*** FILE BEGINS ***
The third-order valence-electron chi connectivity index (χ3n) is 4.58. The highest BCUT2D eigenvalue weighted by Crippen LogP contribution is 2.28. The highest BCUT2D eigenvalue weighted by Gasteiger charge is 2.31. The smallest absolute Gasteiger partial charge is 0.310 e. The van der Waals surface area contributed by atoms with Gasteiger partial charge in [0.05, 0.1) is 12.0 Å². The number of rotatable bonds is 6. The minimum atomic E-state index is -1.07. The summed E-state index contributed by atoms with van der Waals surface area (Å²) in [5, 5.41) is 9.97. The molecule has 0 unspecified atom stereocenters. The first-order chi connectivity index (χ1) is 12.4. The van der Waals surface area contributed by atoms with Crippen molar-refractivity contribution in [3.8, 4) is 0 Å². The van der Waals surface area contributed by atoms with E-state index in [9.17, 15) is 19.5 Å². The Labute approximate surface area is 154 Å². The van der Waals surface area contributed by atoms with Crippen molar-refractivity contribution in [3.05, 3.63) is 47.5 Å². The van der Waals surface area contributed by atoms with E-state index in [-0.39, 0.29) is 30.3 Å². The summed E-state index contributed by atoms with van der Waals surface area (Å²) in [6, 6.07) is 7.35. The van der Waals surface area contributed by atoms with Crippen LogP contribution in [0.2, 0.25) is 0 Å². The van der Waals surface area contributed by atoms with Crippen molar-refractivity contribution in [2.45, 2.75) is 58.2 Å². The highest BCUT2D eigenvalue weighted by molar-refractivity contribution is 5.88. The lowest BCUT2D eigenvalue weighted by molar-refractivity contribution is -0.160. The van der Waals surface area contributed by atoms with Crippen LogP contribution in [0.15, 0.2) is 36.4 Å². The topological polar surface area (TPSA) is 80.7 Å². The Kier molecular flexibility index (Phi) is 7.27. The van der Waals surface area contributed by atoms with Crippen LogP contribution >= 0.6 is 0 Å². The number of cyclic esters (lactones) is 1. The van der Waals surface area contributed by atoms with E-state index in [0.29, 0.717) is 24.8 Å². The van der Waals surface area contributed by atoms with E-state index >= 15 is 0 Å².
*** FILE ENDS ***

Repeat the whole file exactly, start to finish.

The third-order valence-electron chi connectivity index (χ3n) is 4.58. The highest BCUT2D eigenvalue weighted by Crippen LogP contribution is 2.28. The highest BCUT2D eigenvalue weighted by Gasteiger charge is 2.31. The smallest absolute Gasteiger partial charge is 0.310 e. The van der Waals surface area contributed by atoms with Gasteiger partial charge in [0.05, 0.1) is 12.0 Å². The number of rotatable bonds is 6. The minimum atomic E-state index is -1.07. The summed E-state index contributed by atoms with van der Waals surface area (Å²) in [5, 5.41) is 9.97. The molecule has 0 unspecified atom stereocenters. The first-order chi connectivity index (χ1) is 12.4. The van der Waals surface area contributed by atoms with Crippen molar-refractivity contribution in [3.8, 4) is 0 Å². The van der Waals surface area contributed by atoms with E-state index in [9.17, 15) is 19.5 Å². The Labute approximate surface area is 154 Å². The van der Waals surface area contributed by atoms with Crippen molar-refractivity contribution in [3.05, 3.63) is 47.5 Å². The van der Waals surface area contributed by atoms with E-state index in [-0.39, 0.29) is 30.3 Å². The summed E-state index contributed by atoms with van der Waals surface area (Å²) in [6, 6.07) is 7.35. The van der Waals surface area contributed by atoms with Crippen LogP contribution in [0.2, 0.25) is 0 Å². The van der Waals surface area contributed by atoms with Crippen molar-refractivity contribution in [2.45, 2.75) is 58.2 Å². The highest BCUT2D eigenvalue weighted by molar-refractivity contribution is 5.88. The lowest BCUT2D eigenvalue weighted by molar-refractivity contribution is -0.160. The van der Waals surface area contributed by atoms with Crippen LogP contribution in [0.15, 0.2) is 36.4 Å². The topological polar surface area (TPSA) is 80.7 Å². The Kier molecular flexibility index (Phi) is 7.27. The van der Waals surface area contributed by atoms with Crippen LogP contribution >= 0.6 is 0 Å². The number of cyclic esters (lactones) is 1. The van der Waals surface area contributed by atoms with E-state index in [0.29, 0.717) is 24.8 Å². The van der Waals surface area contributed by atoms with E-state index >= 15 is 0 Å².